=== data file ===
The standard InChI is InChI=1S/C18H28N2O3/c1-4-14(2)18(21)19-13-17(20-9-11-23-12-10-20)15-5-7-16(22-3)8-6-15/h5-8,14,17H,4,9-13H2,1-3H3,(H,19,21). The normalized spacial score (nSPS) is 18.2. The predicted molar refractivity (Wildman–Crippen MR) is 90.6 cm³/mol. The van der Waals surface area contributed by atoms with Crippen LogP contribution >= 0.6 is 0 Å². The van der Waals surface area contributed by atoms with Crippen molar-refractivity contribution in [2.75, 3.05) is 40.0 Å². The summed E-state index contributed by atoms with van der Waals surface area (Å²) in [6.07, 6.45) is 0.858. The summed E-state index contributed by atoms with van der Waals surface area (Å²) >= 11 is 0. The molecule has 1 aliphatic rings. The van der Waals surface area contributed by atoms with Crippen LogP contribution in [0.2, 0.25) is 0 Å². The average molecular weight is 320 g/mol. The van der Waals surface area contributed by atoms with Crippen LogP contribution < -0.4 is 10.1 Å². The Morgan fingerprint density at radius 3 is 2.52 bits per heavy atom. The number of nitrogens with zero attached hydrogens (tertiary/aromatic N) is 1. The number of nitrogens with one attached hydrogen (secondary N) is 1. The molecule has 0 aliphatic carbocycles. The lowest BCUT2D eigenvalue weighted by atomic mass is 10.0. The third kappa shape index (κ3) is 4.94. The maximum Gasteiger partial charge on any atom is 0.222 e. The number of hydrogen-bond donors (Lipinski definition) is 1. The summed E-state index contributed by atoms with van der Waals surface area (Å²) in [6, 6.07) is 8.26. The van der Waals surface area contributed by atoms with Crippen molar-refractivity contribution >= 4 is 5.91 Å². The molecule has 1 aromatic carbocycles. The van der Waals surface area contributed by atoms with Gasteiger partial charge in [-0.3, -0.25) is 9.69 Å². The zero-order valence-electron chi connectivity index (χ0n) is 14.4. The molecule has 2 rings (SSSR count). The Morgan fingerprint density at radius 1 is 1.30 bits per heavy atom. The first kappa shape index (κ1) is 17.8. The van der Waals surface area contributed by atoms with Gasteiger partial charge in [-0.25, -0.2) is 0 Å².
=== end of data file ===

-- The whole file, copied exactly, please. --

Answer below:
The standard InChI is InChI=1S/C18H28N2O3/c1-4-14(2)18(21)19-13-17(20-9-11-23-12-10-20)15-5-7-16(22-3)8-6-15/h5-8,14,17H,4,9-13H2,1-3H3,(H,19,21). The normalized spacial score (nSPS) is 18.2. The predicted molar refractivity (Wildman–Crippen MR) is 90.6 cm³/mol. The van der Waals surface area contributed by atoms with Crippen LogP contribution >= 0.6 is 0 Å². The van der Waals surface area contributed by atoms with Crippen molar-refractivity contribution in [2.75, 3.05) is 40.0 Å². The summed E-state index contributed by atoms with van der Waals surface area (Å²) in [6.07, 6.45) is 0.858. The summed E-state index contributed by atoms with van der Waals surface area (Å²) >= 11 is 0. The molecule has 1 aliphatic rings. The van der Waals surface area contributed by atoms with Crippen LogP contribution in [0.2, 0.25) is 0 Å². The average molecular weight is 320 g/mol. The van der Waals surface area contributed by atoms with Crippen LogP contribution < -0.4 is 10.1 Å². The Morgan fingerprint density at radius 3 is 2.52 bits per heavy atom. The number of nitrogens with zero attached hydrogens (tertiary/aromatic N) is 1. The number of nitrogens with one attached hydrogen (secondary N) is 1. The molecule has 0 aliphatic carbocycles. The lowest BCUT2D eigenvalue weighted by atomic mass is 10.0. The third kappa shape index (κ3) is 4.94. The maximum Gasteiger partial charge on any atom is 0.222 e. The number of hydrogen-bond donors (Lipinski definition) is 1. The summed E-state index contributed by atoms with van der Waals surface area (Å²) in [6, 6.07) is 8.26. The van der Waals surface area contributed by atoms with Crippen molar-refractivity contribution >= 4 is 5.91 Å². The molecule has 1 aromatic carbocycles. The van der Waals surface area contributed by atoms with Gasteiger partial charge in [-0.3, -0.25) is 9.69 Å². The zero-order valence-electron chi connectivity index (χ0n) is 14.4. The molecule has 2 rings (SSSR count). The Morgan fingerprint density at radius 1 is 1.30 bits per heavy atom. The first kappa shape index (κ1) is 17.8. The van der Waals surface area contributed by atoms with Gasteiger partial charge in [-0.25, -0.2) is 0 Å².